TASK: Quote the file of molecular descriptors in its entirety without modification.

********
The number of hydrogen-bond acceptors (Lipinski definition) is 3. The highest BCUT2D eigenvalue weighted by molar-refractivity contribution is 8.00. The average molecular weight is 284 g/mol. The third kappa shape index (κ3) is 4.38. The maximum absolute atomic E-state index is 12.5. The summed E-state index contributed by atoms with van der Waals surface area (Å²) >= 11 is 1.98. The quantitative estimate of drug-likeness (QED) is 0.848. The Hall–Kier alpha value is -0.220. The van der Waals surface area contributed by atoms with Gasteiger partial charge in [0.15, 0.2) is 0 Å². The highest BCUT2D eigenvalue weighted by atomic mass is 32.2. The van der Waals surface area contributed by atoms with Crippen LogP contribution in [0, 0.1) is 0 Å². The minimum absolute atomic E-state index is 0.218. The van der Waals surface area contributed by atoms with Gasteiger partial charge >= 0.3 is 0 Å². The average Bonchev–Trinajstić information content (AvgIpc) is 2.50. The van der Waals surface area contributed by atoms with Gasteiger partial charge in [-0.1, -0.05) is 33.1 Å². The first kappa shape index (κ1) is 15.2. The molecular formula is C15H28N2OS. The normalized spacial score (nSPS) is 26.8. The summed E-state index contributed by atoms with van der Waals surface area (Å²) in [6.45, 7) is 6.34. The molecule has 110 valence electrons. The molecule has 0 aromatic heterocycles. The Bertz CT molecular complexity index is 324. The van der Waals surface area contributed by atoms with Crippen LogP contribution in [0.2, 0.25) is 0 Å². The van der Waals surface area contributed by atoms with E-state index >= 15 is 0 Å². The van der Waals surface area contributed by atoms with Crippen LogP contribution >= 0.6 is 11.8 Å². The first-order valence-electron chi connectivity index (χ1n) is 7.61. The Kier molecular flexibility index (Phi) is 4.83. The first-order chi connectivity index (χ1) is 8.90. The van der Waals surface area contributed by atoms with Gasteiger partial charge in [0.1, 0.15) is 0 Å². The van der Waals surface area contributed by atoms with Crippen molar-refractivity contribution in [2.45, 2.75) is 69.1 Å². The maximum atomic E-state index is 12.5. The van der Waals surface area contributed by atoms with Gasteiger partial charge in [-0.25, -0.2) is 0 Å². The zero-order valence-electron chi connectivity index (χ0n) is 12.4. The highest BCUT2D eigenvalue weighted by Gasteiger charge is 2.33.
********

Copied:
The number of hydrogen-bond acceptors (Lipinski definition) is 3. The highest BCUT2D eigenvalue weighted by molar-refractivity contribution is 8.00. The average molecular weight is 284 g/mol. The third kappa shape index (κ3) is 4.38. The maximum absolute atomic E-state index is 12.5. The summed E-state index contributed by atoms with van der Waals surface area (Å²) >= 11 is 1.98. The quantitative estimate of drug-likeness (QED) is 0.848. The Hall–Kier alpha value is -0.220. The van der Waals surface area contributed by atoms with Gasteiger partial charge in [0.15, 0.2) is 0 Å². The highest BCUT2D eigenvalue weighted by atomic mass is 32.2. The van der Waals surface area contributed by atoms with Crippen LogP contribution in [0, 0.1) is 0 Å². The minimum absolute atomic E-state index is 0.218. The van der Waals surface area contributed by atoms with Gasteiger partial charge >= 0.3 is 0 Å². The average Bonchev–Trinajstić information content (AvgIpc) is 2.50. The van der Waals surface area contributed by atoms with Gasteiger partial charge in [-0.1, -0.05) is 33.1 Å². The first kappa shape index (κ1) is 15.2. The molecular formula is C15H28N2OS. The normalized spacial score (nSPS) is 26.8. The summed E-state index contributed by atoms with van der Waals surface area (Å²) in [6.45, 7) is 6.34. The molecule has 110 valence electrons. The molecule has 0 aromatic heterocycles. The Bertz CT molecular complexity index is 324. The van der Waals surface area contributed by atoms with Crippen LogP contribution in [0.2, 0.25) is 0 Å². The van der Waals surface area contributed by atoms with E-state index >= 15 is 0 Å². The van der Waals surface area contributed by atoms with Crippen LogP contribution >= 0.6 is 11.8 Å². The first-order valence-electron chi connectivity index (χ1n) is 7.61. The Kier molecular flexibility index (Phi) is 4.83. The first-order chi connectivity index (χ1) is 8.90. The van der Waals surface area contributed by atoms with Gasteiger partial charge in [0.1, 0.15) is 0 Å². The van der Waals surface area contributed by atoms with Crippen molar-refractivity contribution in [2.45, 2.75) is 69.1 Å². The maximum atomic E-state index is 12.5. The van der Waals surface area contributed by atoms with Gasteiger partial charge in [-0.25, -0.2) is 0 Å². The zero-order valence-electron chi connectivity index (χ0n) is 12.4. The highest BCUT2D eigenvalue weighted by Gasteiger charge is 2.33.